Mull Historical Society, Bush Hall, London (4/5)
Nick Hasted has been a film journalist since 1986. He writes about film, music, books and comics for The Independent, Sight & Sound, Uncut and Little White Lies. He has published two books: The Dark Story of Eminem (2002), and You Really Got Me: The Story of The Kinks (2011), both from Omnibus Press.
Friday 09 December 2011
When Colin MacIntyre was a young man on Mull, he’d look out at the Atlantic dark and feel he was on the edge of the world.
His first three albums as Mull Historical Society were imbued with that feeling, and identity with underdogs. The first, Loss (2001), was directly inspired by the death of his father Kenneth, the BBC’s top Scottish political reporter. It sounded strange and wonderful: literally insular glam-rock, bursting with the released energy of a grieving 30-year-old, with such a powerful need to make pop music buzzing in his head he once feared he had schizophrenia.
In the ten years since Loss, MacIntyre has also made two albums under his own name, including a collaboration with Tony Benn, and spent time in London and New York. Now he’s returned to his old band moniker, for a strong pop album out in January. City Awakenings conjures the wonder he felt as a boy in Glasgow or London, coming from Tobermory. Apart from a gig there two days before, he hasn’t played in years, and this strong, rangy man is breathless and sweaty between songs, yelling and stamping his feet during them, exultant to be back. Though he’s playing in an ornate classical hall, the atmosphere oddly makes it feel like a parish hall, and this a local band who’ve made it big but kept their provincial quirks and pride.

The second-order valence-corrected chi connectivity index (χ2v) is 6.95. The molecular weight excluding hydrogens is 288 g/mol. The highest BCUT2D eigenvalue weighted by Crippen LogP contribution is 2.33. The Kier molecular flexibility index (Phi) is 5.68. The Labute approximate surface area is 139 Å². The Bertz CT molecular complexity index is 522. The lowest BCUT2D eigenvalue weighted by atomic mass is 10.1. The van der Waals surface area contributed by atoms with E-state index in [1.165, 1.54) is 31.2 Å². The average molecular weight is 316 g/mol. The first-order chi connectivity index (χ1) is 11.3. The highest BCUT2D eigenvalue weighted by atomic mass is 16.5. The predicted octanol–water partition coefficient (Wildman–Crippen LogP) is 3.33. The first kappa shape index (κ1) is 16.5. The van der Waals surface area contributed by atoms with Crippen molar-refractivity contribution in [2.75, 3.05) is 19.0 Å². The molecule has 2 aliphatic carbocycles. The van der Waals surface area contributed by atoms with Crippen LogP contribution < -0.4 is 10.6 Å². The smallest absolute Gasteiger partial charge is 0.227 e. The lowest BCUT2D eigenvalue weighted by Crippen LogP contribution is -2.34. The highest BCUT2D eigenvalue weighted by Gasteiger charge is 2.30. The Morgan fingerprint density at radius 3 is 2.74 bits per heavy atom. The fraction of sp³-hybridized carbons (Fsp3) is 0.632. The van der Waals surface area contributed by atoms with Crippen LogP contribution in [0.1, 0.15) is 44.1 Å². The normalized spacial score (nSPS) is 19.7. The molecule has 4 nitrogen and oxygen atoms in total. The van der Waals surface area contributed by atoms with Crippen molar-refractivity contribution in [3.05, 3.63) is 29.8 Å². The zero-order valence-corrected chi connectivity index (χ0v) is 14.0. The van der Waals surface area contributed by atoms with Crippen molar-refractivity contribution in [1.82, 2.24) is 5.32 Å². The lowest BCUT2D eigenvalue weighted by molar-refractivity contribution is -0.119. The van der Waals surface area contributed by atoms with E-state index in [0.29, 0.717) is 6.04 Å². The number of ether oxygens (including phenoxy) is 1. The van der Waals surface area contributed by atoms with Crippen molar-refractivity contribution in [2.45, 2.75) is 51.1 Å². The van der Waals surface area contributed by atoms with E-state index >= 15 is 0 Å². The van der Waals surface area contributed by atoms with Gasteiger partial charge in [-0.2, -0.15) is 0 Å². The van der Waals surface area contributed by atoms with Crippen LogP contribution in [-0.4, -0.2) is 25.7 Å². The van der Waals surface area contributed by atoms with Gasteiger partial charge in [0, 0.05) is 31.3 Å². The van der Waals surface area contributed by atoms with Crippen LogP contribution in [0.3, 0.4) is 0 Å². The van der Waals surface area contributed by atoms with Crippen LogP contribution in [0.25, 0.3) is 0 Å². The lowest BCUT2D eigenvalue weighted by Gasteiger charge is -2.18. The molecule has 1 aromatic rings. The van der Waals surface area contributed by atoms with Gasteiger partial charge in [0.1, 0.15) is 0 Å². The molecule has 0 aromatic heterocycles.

“If it wasn’t for my family, I’d have no songs,” it dawns on MacIntyre. 2001’s “Instead” revisits his father’s death, as he searches for something more substantial than “a photograph…an empty space” to fill the void. A laptop brass section and real trumpeter’s fanfare make it majestic. “The Final Arrears” takes us to an uncle’s deathbed. “You Can Get Better” is sung down his mobile phone to another uncle, too poorly to hear it in person on Mull. MacIntyre, a man who used to go hoarse just thinking about songs, gives it everything.
The link between ten years ago and right now feels very strong. Old songs blend with new, and there’s a sense of resurgence, now MacIntyre is more than himself again. “Mull Historical Society” concludes things. It’s a Big Society founded on a little island, welcoming all those cast out by the government’s version. MacIntyre’s fans these days are a small, hardy band, following a resolute, remarkable pop figure.
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